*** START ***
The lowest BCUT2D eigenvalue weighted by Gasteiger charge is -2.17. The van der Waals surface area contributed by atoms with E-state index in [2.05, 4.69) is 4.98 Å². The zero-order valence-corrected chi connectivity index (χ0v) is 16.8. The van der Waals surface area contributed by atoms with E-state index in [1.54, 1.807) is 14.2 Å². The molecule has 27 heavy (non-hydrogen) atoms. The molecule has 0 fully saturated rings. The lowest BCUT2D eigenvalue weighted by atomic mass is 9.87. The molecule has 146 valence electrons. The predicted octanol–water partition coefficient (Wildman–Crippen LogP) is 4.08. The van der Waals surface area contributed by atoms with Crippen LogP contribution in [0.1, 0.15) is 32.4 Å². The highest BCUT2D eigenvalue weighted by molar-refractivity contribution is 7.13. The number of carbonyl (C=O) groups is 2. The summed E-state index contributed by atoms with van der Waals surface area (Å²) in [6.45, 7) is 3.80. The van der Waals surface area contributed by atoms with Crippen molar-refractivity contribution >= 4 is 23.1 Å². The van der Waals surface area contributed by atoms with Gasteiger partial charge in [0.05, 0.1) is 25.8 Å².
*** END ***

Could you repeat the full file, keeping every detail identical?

The lowest BCUT2D eigenvalue weighted by Gasteiger charge is -2.17. The van der Waals surface area contributed by atoms with E-state index in [2.05, 4.69) is 4.98 Å². The zero-order valence-corrected chi connectivity index (χ0v) is 16.8. The van der Waals surface area contributed by atoms with E-state index in [1.54, 1.807) is 14.2 Å². The molecule has 27 heavy (non-hydrogen) atoms. The molecule has 0 fully saturated rings. The lowest BCUT2D eigenvalue weighted by atomic mass is 9.87. The molecule has 146 valence electrons. The predicted octanol–water partition coefficient (Wildman–Crippen LogP) is 4.08. The van der Waals surface area contributed by atoms with Crippen LogP contribution in [0.1, 0.15) is 32.4 Å². The highest BCUT2D eigenvalue weighted by molar-refractivity contribution is 7.13. The number of carbonyl (C=O) groups is 2. The summed E-state index contributed by atoms with van der Waals surface area (Å²) in [6.45, 7) is 3.80. The van der Waals surface area contributed by atoms with Crippen molar-refractivity contribution >= 4 is 23.1 Å². The van der Waals surface area contributed by atoms with Gasteiger partial charge in [0.05, 0.1) is 25.8 Å².